pH Levels, Nitrites, Nitrates: What It All Means for Your Water Garden pH Levels, Nitrites, Nitrates: What It All Means for Your Water Garden

Balanced pond water is not only necessary for the health of your pond's plant and animal life, it's attractive to look at. Cloudy, dirty water or even water that is unbalanced is unsafe for the overall health of your pond environment. While there are plenty of filtration systems and cleaning kits to employ, it will be helpful for water gardeners to understand what the elements of this balance are and how they work in the garden pond.

Any change to your pond water's chemistry will have a great impact on the plant and animal life there. While you can obtain test kits and water treatments to ensure a healthy water balance, you will first need to know what that chemistry means and how it works in your pond. When you test your pond water, you will essentially be checking levels of pH, nitrites, nitrates, ammonia and protein. Any one of these areas may require a treatment to restore it to its appropriate level.

The pH level of your pond water refers to the measurement of its acidity or alkalinity. If your pond water is under pH 6.5, it is it is acidic; if the water measures higher than pH 7.5, it is alkaline water. Not surprisingly, most pond fish require a healthy pH level that is between 6.5 and 7.5. A level that is over pH 8.5 will cause distress to your plant growth as well as harm your fish, so maintaining the appropriate level is utmost in importance for the health of your garden pond.

If ammonia is not dealt with in your pond, it will prove deadly for your fish. Even slight levels of ammonia will distress your fish because it leaves them open to infection and disease. Unhealthy levels of ammonia are caused by fish overpopulation and excess detritus, which is essentially comprised of fish waste decaying plants. A high ammonia level must be treated immediately to safeguard the life of your pond.

If your high ammonia levels remain untreated, nitrites will form in the water. Nitrites are especially toxic for fish. While the beneficial bacteria and enzymes residing in the pond water will eventually turn these nitrites into benign nitrates, it is often not in time to save the pond's fish. Consequently, nitrites must be dealt with - but dealing with the ammonia is first and foremost to guard against a nitrite problem. A good filtration system will help in this area.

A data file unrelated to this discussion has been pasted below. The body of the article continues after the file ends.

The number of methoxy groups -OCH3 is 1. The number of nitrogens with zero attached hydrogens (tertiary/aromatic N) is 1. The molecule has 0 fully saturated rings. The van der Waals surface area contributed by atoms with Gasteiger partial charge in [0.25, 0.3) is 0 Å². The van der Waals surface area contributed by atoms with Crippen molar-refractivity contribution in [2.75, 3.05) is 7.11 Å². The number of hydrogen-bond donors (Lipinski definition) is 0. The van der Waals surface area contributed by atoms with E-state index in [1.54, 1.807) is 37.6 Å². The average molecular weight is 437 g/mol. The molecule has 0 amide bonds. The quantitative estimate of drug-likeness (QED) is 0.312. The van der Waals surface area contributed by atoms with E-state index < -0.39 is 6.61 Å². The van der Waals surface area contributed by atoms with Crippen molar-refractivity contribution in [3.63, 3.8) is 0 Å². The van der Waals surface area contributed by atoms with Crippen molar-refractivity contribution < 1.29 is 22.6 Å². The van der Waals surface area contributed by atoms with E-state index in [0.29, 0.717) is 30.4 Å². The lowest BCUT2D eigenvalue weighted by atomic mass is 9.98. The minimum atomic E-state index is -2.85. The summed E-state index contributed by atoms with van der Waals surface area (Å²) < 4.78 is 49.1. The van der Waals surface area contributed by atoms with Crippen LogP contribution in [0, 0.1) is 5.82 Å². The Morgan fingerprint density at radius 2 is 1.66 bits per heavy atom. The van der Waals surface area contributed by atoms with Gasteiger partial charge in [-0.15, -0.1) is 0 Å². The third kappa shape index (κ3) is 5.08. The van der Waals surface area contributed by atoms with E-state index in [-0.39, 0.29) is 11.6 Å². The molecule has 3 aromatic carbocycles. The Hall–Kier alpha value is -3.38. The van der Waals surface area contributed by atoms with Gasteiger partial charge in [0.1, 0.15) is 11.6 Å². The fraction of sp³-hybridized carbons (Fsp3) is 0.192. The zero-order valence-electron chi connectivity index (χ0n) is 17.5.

Nitrates are a form of nitrogen; they are not harmful to fish and are basically food for your pond's plants. In other words, they are good things. But, an excess of nitrates cannot always be safely absorbed by the pond’s plant life. In such cases, an over-abundance of nitrates can lead to methane gas production, blanket weed, algae, high acid content in the water, etc.

Protein in the pond water means a buildup of animal protein that usually stems from decomposing matter in the form of fish food, fish waste and other animal organisms in the pond. This too must be treated to avoid excess levels of ammonia, nitrites and nitrates and an unbalanced pH level. Of course, there are always potentially harmful bacteria that may find their way into the water - like heterotrophic bacteria which generally form in unfiltered water. Getting rid of unwanted species like this is also necessary for the life of the pond.

Hopefully, this will help all the potential water gardeners out there and not detract them from incorporating a pond into the garden. Garden ponds do require routine maintenance, but a decent filtration system, routine water testing and occasional water treatments will usually make for a beautiful and healthy pond. The joy far outweighs the work!

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